Can R*s Predict Invasion in Semi-arid Grasslands?
We estimated R*s and tested the applicability of R* theory on nonindigenous plant invasions in semi-arid rangeland. R* is the concentration of a resource that a species requires to survive in a habitat. R* theory predicts that a species with a lower R* for the most limiting resource will competitively displace a species with a higher R* under equilibrium conditions. In a greenhouse, annual sunflower (Helianthus annuus L.), bluebunch wheatgrass (Agropyron spicatum Pursh), and spotted knapweed (Centaurea maculosa Lam.) were grown in monoculture and 2- and 3-species mixtures for three growth periods in an attempt to reduce soil NO3-N concentrations below each species’ R*. At the end of each growth period, aboveground biomass by species and soil plant available nitrogen were sampled. Decreasing biomass coupled with decreasing soil plant available nitrogen was used to quantify R*s for the three species. R*s for annual sunflower, bluebunch wheatgrass, and spotted knapweed were estimated to be 0.6±0.16 ppm NO3−, less than 0.05 ppm NO3−, and 0.6±0.13 ppm NO3−, respectively. Estimated R*s did not predict the outcome of competition among species. To successfully predict plant community dynamics on semi-arid rangeland with and without the presence of a nonindigenous invasive species, a more comprehensive model that includes mechanisms in addition to competition may have to be considered. We speculate that R* theory may prove most useful for predicting the outcome of competition within functional groups.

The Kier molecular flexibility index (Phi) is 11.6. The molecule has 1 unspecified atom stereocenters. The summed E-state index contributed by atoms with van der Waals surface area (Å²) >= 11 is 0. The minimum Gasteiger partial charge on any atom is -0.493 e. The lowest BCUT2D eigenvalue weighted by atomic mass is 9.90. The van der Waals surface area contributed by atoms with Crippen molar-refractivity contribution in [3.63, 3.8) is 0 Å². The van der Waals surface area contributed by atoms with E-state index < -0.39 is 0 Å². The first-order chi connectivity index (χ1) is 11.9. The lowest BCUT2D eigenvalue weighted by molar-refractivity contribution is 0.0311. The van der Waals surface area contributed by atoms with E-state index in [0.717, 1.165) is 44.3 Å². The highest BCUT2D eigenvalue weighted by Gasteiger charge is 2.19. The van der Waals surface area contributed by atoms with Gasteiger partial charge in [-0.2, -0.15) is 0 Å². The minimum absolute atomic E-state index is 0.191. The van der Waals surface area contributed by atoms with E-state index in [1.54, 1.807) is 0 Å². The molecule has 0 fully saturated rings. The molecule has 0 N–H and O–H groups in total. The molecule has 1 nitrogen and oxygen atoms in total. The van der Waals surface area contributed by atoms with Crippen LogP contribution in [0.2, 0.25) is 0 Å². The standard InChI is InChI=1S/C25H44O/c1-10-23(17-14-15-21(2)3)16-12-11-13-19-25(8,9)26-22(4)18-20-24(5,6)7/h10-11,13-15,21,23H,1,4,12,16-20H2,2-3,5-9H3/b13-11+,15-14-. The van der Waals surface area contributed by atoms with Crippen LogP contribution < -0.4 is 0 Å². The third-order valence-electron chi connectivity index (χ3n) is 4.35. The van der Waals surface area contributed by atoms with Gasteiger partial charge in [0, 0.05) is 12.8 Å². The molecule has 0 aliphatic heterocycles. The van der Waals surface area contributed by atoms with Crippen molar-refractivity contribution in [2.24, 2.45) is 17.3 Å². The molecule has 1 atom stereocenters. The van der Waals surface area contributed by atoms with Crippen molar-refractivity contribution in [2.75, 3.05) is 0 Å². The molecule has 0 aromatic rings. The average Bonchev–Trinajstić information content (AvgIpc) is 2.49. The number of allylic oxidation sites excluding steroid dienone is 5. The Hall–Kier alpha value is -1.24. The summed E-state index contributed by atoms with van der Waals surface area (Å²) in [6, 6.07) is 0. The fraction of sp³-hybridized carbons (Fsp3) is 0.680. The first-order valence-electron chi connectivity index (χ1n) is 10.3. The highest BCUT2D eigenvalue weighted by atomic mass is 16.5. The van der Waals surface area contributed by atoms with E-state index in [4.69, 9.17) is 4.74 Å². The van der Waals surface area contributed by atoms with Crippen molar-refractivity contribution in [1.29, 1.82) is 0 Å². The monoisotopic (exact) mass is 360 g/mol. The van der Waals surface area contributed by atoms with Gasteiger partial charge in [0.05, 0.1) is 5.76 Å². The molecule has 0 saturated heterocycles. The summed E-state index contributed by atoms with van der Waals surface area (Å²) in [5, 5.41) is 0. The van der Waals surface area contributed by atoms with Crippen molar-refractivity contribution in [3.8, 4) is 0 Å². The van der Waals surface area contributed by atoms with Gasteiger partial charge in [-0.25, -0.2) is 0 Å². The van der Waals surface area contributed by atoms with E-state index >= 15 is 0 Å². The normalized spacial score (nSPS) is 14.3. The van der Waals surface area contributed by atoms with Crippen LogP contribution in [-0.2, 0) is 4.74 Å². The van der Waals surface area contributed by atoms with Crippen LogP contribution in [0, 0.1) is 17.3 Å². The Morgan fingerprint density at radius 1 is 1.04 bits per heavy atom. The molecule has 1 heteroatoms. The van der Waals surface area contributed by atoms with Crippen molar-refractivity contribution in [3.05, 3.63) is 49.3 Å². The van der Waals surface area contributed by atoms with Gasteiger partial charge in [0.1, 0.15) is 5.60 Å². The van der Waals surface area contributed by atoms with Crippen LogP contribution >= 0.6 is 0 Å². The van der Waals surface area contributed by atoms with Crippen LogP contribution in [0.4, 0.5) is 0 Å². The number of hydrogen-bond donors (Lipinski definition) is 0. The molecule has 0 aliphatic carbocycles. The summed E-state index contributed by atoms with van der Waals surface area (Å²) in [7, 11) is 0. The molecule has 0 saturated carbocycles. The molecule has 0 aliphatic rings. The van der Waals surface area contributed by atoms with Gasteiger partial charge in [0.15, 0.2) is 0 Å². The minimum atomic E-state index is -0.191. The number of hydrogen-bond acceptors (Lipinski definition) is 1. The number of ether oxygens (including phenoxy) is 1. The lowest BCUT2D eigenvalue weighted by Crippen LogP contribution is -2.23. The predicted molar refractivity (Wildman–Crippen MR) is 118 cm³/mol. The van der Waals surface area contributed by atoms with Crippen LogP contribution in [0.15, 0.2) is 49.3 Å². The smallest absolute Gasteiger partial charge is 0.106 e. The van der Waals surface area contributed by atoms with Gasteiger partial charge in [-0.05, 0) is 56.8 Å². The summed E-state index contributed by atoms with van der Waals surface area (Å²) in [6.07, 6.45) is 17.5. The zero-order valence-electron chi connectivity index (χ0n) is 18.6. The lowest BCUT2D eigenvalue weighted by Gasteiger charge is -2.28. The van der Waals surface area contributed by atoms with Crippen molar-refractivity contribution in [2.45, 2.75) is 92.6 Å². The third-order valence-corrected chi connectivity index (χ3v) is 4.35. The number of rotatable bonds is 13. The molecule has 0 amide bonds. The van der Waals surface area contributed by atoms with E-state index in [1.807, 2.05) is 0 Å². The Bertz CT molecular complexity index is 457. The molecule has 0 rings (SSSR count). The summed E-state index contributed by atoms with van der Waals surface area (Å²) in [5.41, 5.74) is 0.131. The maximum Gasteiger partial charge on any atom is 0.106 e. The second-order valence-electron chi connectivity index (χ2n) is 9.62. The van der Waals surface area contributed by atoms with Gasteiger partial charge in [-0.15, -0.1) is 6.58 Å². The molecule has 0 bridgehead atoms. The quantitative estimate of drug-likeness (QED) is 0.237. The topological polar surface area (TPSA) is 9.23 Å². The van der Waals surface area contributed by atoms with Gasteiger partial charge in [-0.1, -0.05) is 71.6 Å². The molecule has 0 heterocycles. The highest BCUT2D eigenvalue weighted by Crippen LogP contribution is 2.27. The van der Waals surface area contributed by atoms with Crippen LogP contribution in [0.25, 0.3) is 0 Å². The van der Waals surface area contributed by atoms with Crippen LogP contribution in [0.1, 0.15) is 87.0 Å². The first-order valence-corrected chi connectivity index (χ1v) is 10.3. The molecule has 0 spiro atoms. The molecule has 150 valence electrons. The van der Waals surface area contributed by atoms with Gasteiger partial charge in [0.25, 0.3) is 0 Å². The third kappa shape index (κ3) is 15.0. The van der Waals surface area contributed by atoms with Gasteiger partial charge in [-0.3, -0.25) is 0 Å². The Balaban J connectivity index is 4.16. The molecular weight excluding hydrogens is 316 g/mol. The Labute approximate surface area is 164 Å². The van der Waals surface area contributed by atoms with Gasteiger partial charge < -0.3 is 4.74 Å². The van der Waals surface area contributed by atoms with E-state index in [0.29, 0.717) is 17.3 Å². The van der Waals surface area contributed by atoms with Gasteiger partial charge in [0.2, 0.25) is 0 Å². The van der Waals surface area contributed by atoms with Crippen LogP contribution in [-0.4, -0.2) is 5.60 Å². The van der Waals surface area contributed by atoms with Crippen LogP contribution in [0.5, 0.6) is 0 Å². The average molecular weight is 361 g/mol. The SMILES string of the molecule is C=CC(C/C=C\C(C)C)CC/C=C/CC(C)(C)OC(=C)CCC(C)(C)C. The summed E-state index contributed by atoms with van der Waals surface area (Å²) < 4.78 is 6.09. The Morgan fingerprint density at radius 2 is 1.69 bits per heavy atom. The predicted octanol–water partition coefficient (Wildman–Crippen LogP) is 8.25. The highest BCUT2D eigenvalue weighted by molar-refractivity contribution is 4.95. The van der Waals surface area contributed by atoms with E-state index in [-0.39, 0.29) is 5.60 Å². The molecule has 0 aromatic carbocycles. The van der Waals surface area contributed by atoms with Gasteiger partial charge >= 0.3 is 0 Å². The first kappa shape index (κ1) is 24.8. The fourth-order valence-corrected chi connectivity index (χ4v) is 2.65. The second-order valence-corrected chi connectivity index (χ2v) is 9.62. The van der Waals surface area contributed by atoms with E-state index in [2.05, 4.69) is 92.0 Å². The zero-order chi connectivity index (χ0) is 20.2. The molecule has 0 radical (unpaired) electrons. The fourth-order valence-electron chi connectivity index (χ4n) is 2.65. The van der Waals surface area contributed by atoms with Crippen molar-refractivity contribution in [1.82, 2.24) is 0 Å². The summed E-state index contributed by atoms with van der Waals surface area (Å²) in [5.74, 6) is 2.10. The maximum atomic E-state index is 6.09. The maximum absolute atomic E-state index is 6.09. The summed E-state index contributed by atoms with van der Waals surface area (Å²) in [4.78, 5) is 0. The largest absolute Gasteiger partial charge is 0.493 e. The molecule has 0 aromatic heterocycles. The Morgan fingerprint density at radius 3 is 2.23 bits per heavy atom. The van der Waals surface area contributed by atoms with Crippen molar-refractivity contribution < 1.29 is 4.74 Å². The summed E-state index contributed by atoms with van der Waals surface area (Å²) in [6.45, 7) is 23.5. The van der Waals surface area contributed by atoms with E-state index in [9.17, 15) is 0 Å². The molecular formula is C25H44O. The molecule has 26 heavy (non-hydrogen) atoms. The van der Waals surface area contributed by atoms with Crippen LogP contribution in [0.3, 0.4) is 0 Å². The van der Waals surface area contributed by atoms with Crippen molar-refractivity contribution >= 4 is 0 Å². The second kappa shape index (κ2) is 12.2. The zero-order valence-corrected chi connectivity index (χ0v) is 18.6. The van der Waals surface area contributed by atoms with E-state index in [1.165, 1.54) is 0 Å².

KeywordsAgropyron spicatum Centaurea maculosa Helianthus annuus nitrogen plant competition R* theory spotted knapweed succession
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